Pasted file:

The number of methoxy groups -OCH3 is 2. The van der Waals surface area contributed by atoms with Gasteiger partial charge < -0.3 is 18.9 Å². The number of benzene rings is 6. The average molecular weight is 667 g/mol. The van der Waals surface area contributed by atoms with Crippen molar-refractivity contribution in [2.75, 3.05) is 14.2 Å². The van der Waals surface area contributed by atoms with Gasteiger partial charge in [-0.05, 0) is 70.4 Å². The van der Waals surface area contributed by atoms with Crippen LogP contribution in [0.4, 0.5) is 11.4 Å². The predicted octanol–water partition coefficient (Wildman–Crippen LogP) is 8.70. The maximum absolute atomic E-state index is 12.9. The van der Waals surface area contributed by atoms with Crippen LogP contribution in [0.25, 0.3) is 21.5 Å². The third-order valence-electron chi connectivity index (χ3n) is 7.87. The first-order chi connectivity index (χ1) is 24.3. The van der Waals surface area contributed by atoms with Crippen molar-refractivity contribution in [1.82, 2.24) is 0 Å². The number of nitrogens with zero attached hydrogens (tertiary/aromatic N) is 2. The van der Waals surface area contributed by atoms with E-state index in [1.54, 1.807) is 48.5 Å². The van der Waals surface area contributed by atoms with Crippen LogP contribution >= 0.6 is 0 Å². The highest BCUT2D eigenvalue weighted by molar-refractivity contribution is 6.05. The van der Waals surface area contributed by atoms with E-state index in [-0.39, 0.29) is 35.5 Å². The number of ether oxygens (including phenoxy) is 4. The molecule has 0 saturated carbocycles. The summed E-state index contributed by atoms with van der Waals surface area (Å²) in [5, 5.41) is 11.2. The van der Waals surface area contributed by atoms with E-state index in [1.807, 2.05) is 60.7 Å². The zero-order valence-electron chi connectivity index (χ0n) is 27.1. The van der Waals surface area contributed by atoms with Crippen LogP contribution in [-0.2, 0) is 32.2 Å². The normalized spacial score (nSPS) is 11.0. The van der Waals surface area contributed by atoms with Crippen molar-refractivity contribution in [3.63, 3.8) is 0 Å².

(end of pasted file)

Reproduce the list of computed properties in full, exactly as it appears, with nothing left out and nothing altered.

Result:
The number of methoxy groups -OCH3 is 2. The van der Waals surface area contributed by atoms with Gasteiger partial charge < -0.3 is 18.9 Å². The number of benzene rings is 6. The average molecular weight is 667 g/mol. The van der Waals surface area contributed by atoms with Crippen molar-refractivity contribution in [2.75, 3.05) is 14.2 Å². The van der Waals surface area contributed by atoms with Gasteiger partial charge in [-0.05, 0) is 70.4 Å². The van der Waals surface area contributed by atoms with Crippen LogP contribution in [0.4, 0.5) is 11.4 Å². The predicted octanol–water partition coefficient (Wildman–Crippen LogP) is 8.70. The maximum absolute atomic E-state index is 12.9. The van der Waals surface area contributed by atoms with Crippen LogP contribution in [0.25, 0.3) is 21.5 Å². The third-order valence-electron chi connectivity index (χ3n) is 7.87. The first-order chi connectivity index (χ1) is 24.3. The van der Waals surface area contributed by atoms with Crippen molar-refractivity contribution in [1.82, 2.24) is 0 Å². The number of nitrogens with zero attached hydrogens (tertiary/aromatic N) is 2. The van der Waals surface area contributed by atoms with E-state index in [1.54, 1.807) is 48.5 Å². The van der Waals surface area contributed by atoms with Crippen LogP contribution >= 0.6 is 0 Å². The highest BCUT2D eigenvalue weighted by molar-refractivity contribution is 6.05. The van der Waals surface area contributed by atoms with E-state index in [-0.39, 0.29) is 35.5 Å². The number of ether oxygens (including phenoxy) is 4. The molecule has 0 saturated carbocycles. The summed E-state index contributed by atoms with van der Waals surface area (Å²) in [5, 5.41) is 11.2. The van der Waals surface area contributed by atoms with E-state index in [1.807, 2.05) is 60.7 Å². The zero-order valence-electron chi connectivity index (χ0n) is 27.1. The van der Waals surface area contributed by atoms with Crippen LogP contribution in [-0.2, 0) is 32.2 Å². The normalized spacial score (nSPS) is 11.0. The van der Waals surface area contributed by atoms with Crippen molar-refractivity contribution in [3.63, 3.8) is 0 Å².